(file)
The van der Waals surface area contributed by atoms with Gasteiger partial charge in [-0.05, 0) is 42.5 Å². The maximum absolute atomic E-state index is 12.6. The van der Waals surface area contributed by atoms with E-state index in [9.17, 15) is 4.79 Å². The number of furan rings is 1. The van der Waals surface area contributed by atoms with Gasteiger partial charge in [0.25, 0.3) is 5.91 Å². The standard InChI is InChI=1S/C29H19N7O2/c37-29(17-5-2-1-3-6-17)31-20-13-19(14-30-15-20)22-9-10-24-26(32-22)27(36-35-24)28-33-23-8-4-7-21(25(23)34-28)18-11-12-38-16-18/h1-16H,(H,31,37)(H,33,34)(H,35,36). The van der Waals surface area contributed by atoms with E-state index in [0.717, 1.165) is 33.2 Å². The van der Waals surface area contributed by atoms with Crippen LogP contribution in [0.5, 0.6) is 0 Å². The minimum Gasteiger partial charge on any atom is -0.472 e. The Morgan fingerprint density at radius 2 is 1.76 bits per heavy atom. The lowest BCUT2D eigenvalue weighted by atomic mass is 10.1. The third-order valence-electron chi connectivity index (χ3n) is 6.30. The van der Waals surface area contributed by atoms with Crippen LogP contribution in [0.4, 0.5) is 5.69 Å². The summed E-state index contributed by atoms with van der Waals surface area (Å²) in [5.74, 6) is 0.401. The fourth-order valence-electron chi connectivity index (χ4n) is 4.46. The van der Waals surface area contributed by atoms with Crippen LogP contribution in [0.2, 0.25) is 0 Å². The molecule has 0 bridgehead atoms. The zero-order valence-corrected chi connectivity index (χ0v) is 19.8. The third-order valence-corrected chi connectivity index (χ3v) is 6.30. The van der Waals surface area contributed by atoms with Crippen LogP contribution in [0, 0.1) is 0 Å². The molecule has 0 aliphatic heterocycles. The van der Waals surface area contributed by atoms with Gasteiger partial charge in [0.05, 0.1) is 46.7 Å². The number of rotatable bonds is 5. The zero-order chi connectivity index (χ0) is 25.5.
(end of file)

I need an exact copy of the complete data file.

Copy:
The van der Waals surface area contributed by atoms with Gasteiger partial charge in [-0.05, 0) is 42.5 Å². The maximum absolute atomic E-state index is 12.6. The van der Waals surface area contributed by atoms with E-state index in [9.17, 15) is 4.79 Å². The number of furan rings is 1. The van der Waals surface area contributed by atoms with Gasteiger partial charge in [0.25, 0.3) is 5.91 Å². The standard InChI is InChI=1S/C29H19N7O2/c37-29(17-5-2-1-3-6-17)31-20-13-19(14-30-15-20)22-9-10-24-26(32-22)27(36-35-24)28-33-23-8-4-7-21(25(23)34-28)18-11-12-38-16-18/h1-16H,(H,31,37)(H,33,34)(H,35,36). The van der Waals surface area contributed by atoms with E-state index in [0.717, 1.165) is 33.2 Å². The van der Waals surface area contributed by atoms with Crippen LogP contribution in [0.5, 0.6) is 0 Å². The minimum Gasteiger partial charge on any atom is -0.472 e. The Morgan fingerprint density at radius 2 is 1.76 bits per heavy atom. The lowest BCUT2D eigenvalue weighted by atomic mass is 10.1. The third-order valence-electron chi connectivity index (χ3n) is 6.30. The van der Waals surface area contributed by atoms with Crippen LogP contribution in [0.4, 0.5) is 5.69 Å². The summed E-state index contributed by atoms with van der Waals surface area (Å²) in [5.74, 6) is 0.401. The fourth-order valence-electron chi connectivity index (χ4n) is 4.46. The van der Waals surface area contributed by atoms with Crippen LogP contribution in [0.2, 0.25) is 0 Å². The molecule has 0 bridgehead atoms. The zero-order valence-corrected chi connectivity index (χ0v) is 19.8. The third-order valence-corrected chi connectivity index (χ3v) is 6.30. The van der Waals surface area contributed by atoms with Crippen LogP contribution in [0, 0.1) is 0 Å². The molecule has 0 aliphatic heterocycles. The van der Waals surface area contributed by atoms with Gasteiger partial charge in [0.05, 0.1) is 46.7 Å². The number of rotatable bonds is 5. The zero-order chi connectivity index (χ0) is 25.5.